The district court found in favor of the appellee on the last two claims. On the second claim, it awarded appellee actual damages in the sum of $35,000.00, and punitive damages in the sum of $75,000.00. On the third claim, it awarded appellee actual damages in the sum of $25,000.00 and punitive damages in the sum of $50,000.00. The action of the trial court in dismissing the counterclaim of appellants against Doerner and awarding the latter a judgment against appellants in the sum of $750.00 is not before us.Second Claim


We summarize appellants' principal contentions under this claim as follows:

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(1) that appellee failed to prove the elements of the trade secret and, likewise, failed to prove that appellants acting in concert unlawfully utilized the secret, if any, and


(2) that appellee failed to prove damages, either actual or punitive.

Trade Secret


Our review of the record convinces us that the district court correctly found that the appellee had a trade secret developed by experimentation and testing from time to time, consisting of an electronic water treating device designed to prevent formation of scales in water pipes and water systems and to remove therefrom scales already formed. The evidence clearly establishes that the successful operation of appellee's device is the result of the application of an electric pulse and voltage to the water flowing through the pipe to which the device is attached, with the result being accomplished by electro-chemical means.


The record is clear that in the latter part of 1970, the individual appellants and Doerner, through DM and Holiday, began the manufacture and marketing of a water treating device similar to that produced and marketed by appellee, and that such device was marketed under the name of Aqua Zap. This device was developed by appellant Wurz and was produced and sold as a consequence of the contacts of appellants and Doerner with the appellee and as a result of the alleged shortcomings of appellee's device conveyed by Doerner to appellant Wurz and the latter's personal examination of the device. It is clearly established that several of these information revealing 'contacts' by appellants and Doerner with appellee occurred during the course of the negotiations between the parties for the sale of appellee's corporation to appellants and Doerner. It was during these negotiations, both in person and by letter and telephone, that appellee, as an inducement to sell, encouraged by appellants and Doerner, divulged to them information relating to its product, not otherwise generally known to the public or to any of appellee's competitors. The record fully supports the district court's findings on these issues.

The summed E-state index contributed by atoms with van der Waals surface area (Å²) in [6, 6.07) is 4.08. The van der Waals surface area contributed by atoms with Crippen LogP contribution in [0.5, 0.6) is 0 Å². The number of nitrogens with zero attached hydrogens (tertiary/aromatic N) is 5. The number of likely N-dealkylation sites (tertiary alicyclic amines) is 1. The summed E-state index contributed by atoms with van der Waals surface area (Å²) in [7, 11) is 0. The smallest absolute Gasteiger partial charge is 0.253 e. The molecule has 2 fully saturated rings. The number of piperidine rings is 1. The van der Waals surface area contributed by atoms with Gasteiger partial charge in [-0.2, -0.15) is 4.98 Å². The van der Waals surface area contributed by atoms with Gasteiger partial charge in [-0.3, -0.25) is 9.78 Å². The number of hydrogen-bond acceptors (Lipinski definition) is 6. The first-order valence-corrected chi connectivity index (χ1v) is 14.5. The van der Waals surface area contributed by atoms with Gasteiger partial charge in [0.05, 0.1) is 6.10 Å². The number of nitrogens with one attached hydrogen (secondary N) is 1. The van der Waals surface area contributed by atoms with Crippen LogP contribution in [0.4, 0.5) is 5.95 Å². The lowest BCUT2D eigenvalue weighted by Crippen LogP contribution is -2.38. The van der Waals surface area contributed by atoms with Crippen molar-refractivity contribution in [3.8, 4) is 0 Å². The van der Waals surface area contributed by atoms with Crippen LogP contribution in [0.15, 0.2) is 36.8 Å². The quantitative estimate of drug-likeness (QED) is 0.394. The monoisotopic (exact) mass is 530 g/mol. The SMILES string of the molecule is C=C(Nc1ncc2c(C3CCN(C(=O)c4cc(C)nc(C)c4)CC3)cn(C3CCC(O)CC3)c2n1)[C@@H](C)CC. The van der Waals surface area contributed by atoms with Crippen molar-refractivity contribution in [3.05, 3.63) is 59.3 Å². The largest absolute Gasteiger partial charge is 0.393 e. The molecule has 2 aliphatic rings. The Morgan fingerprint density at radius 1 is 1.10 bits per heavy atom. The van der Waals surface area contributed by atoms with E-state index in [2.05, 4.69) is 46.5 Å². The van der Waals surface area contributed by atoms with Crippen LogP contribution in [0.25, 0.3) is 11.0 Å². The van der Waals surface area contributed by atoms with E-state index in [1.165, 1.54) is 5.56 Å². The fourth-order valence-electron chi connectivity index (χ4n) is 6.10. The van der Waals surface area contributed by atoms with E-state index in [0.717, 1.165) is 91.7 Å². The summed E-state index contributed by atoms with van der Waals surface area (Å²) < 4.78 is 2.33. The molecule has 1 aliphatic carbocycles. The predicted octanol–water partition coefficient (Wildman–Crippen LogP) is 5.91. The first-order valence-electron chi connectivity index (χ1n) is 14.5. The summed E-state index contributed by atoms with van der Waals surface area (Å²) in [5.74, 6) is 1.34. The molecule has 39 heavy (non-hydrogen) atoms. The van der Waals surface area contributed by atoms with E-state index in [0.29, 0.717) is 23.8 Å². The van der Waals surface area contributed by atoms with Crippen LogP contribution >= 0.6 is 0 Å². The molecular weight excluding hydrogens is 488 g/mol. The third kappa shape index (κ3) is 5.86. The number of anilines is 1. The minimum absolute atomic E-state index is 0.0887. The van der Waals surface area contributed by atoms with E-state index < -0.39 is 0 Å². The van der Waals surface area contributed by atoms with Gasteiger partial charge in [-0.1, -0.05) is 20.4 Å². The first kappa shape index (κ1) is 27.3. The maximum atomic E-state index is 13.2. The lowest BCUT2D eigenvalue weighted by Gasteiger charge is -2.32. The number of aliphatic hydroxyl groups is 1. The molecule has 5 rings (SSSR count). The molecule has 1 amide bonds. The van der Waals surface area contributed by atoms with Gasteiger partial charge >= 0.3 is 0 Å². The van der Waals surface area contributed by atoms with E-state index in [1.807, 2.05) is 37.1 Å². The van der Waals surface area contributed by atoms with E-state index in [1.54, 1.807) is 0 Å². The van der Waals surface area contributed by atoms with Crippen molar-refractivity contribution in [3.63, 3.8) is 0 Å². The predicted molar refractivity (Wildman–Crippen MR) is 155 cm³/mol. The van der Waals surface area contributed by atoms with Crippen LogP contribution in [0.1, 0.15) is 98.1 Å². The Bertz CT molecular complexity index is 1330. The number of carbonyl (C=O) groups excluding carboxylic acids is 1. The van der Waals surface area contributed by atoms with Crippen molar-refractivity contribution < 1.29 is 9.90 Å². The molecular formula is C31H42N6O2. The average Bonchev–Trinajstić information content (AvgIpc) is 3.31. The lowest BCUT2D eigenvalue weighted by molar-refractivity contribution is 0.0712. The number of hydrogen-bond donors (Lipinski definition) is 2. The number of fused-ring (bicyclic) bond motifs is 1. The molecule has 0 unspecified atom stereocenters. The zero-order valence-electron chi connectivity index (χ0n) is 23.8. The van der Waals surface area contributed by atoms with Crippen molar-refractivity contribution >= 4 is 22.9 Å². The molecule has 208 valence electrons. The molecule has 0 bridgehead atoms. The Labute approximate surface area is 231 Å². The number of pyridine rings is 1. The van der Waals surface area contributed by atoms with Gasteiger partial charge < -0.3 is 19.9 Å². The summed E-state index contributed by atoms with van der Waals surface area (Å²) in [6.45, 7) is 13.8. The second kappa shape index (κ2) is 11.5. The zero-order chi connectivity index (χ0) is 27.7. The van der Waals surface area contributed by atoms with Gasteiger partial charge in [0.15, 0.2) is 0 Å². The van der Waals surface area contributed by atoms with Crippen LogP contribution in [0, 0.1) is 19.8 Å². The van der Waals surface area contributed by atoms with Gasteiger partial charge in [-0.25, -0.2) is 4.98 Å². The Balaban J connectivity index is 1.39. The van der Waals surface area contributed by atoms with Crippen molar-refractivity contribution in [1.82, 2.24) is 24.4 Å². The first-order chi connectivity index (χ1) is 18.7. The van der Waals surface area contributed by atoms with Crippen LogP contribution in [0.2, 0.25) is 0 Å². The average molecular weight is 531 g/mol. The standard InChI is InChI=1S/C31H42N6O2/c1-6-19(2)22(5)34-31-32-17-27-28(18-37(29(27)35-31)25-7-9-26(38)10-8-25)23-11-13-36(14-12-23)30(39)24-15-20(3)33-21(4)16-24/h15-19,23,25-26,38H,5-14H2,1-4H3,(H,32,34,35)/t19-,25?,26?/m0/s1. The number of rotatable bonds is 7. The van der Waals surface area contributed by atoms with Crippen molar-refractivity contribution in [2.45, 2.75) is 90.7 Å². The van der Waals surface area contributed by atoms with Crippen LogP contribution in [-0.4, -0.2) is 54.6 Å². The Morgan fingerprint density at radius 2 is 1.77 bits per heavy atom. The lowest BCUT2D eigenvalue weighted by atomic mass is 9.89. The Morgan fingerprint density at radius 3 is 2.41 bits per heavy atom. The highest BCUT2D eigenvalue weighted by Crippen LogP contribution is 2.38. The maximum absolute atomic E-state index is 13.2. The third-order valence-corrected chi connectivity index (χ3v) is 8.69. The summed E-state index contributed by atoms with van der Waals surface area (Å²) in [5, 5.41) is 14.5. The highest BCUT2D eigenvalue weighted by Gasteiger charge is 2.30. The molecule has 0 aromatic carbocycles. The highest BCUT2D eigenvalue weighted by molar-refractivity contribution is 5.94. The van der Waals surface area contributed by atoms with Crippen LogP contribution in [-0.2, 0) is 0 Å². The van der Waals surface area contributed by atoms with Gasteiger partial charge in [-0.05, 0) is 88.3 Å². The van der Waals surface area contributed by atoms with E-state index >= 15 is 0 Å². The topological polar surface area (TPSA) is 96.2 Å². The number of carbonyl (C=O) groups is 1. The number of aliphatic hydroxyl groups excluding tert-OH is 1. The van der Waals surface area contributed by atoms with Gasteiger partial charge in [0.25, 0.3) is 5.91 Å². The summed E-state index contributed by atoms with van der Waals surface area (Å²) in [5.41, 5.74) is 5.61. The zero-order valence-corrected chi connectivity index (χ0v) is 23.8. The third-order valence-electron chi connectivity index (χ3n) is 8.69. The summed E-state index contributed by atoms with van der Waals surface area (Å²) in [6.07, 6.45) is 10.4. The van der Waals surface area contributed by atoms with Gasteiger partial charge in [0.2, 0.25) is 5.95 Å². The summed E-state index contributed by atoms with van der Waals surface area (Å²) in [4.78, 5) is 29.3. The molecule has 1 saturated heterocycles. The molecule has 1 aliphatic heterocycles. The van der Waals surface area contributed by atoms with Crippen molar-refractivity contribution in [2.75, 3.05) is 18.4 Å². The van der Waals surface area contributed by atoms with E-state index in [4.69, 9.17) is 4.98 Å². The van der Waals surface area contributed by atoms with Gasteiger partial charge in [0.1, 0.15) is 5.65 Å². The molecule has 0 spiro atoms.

Additionally, the district court, under its conclusions found that appellee possessed a protectible trade secret and that such secret was obtained by appellants and Doerner by the abuse of appellee's confidence in them during the negotiations to sell. The court further found that they wrongfully appropriated appellee's trade secret to their own use and were liable in damages in the sums above mentioned for the wrongful appropriation and use of appellee's trade secret. In addition to the award of damages on the second claim, the court also granted injunctive relief, which it found necessary to create an adequate remedy.


Even if we were persuaded by appellants' argument on the facts, which we are not, we would be bound by the command of Rule 52(a), F.R.Civ.P, that if the findings of the trial court are not clearly erroneous, we must affirm. Pachmayr Gun Works, Inc. v. Olin Mathieson Chemical Corp., 502 F.2d 802, 807 (C.A.9 1974); W. S. Shamban & Co. v. Commerce & Industry Ins. Co., 475 F.2d 34, 36 (C.A.9 1973). We find nothing erroneous, let alone clearly erroneous, in the findings.


The fact that the district court intermingled some of its findings of fact with its conclusions of law is of no significance. We look at a finding or a conclusion in its true light, regardless of the label that the district court may have placed on it. 9 Wright & Miller, Federal Practice & Procedure, § 2579; Gulf King Shrimp Co. v. Wirtz, 407 F.2d 508, 515 (C.A.5 1969); Featherstone v. Barash, 345 F.2d 246, 251 (C.A.10 1965); Benrose Fabrics Corp. v. Rosenstein, 183 F.2d 355 (C.A.7 1950). In other words, the findings are sufficient if they permit a clear understanding of the basis for the decision of the trial court, irrespective of their mere form or arrangement.